Home Share NL tries to alleviate student housing crunch
Kirby Dunn of Home Share Vermont (right) answers questions from the audience while Kathleen Conners of the local Home Share advisory committee and Michael Walsh of the Canadian Federation of Students, NL Chapter, look on. — Photo by Gary Hebbard/The Telegram of Home Share Vermont (right) answers questions from the audience while Kathleen Conners of the local Home Share advisory committee and Michael Walsh of the Canadian Federation of Students, NL Chapter, look on. — Photo by Gary Hebbard/The Telegram
As rental rates continue to climb, students are finding it harder and harder to find affordable housing. That’s why some St. John’s residents have launched a program that matches senior homeowners with students in need of a place to stay.
After three years of research, Home Share Newfoundland and Labrador announced Thursday it is actively recruiting seniors and students to participate in the pilot program.
The program is supported by grants from the City of St. John’s and the provincial and federal governments.
Based on successful home share programs in other cities, Home Share NL will match students with homeowners older than 50 who have a spare room. Homeowners rent rooms in their house for below market value and students can even exchange services, like help around the house, for part of their rent.
Kirby Dunn, who runs Home Share Vermont, said she’s learned that home sharing benefits homeowners as much as cash-strapped students.
The people in her program who open up their homes report feeling safer in their house and less lonely.
But there are caveats.
“Students sometimes have a bad reputation,” Dunn said.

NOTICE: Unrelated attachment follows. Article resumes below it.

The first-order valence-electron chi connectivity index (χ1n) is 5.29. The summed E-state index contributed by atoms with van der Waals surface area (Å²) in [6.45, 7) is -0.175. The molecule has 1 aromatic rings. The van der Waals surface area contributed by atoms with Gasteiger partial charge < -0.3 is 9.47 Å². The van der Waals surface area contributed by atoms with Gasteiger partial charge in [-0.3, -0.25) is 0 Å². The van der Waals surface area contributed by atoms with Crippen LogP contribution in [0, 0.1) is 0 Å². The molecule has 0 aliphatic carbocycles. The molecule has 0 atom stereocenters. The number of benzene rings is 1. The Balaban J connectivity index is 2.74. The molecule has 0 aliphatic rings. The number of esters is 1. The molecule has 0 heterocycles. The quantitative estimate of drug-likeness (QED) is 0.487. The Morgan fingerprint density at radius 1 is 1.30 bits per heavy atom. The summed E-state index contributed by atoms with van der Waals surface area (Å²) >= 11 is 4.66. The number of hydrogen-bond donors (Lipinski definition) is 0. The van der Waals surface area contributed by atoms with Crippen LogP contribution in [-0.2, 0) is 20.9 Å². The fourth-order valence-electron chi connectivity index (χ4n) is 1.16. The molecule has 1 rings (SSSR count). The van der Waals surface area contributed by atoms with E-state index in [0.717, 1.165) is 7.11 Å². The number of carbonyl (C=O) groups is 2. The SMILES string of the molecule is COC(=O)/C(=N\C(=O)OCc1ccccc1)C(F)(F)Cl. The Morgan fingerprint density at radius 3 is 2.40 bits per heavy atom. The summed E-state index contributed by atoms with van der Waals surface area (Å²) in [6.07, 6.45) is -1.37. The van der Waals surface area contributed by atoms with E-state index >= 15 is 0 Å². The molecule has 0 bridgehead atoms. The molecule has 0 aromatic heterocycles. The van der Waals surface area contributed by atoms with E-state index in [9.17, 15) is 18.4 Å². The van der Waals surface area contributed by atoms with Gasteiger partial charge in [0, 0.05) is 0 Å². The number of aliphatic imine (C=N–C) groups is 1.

She cautions renters in the program that they are more guest than roommate. Renters need to tell the owner when they will be in and out of the home, and often are not allowed to have guests of their own in the home.
“Home share isn’t a great option for those who want a wild night out,” Dunn said.
The program will match students with seniors, but allows the two parties to work out particulars — like rent and house rules — amongst themselves.
For those who are flexible, the program can be a lifeline to students in need of housing.
Rent in St. John’s has increased more than seven per cent in the past year, according to the Canada Mortgage and Housing Corp. The bulk of renters in the city are under 25 years old and students, or just starting out in their careers.
Memorial University’s off-campus housing office reports it had at least 160 student housing requests in July.
Home Share NL hopes to match a few students with seniors before September in order to accommodate the fall semester.
More information is available online at http://www.homesharenl.ca/.
This is a corrected version.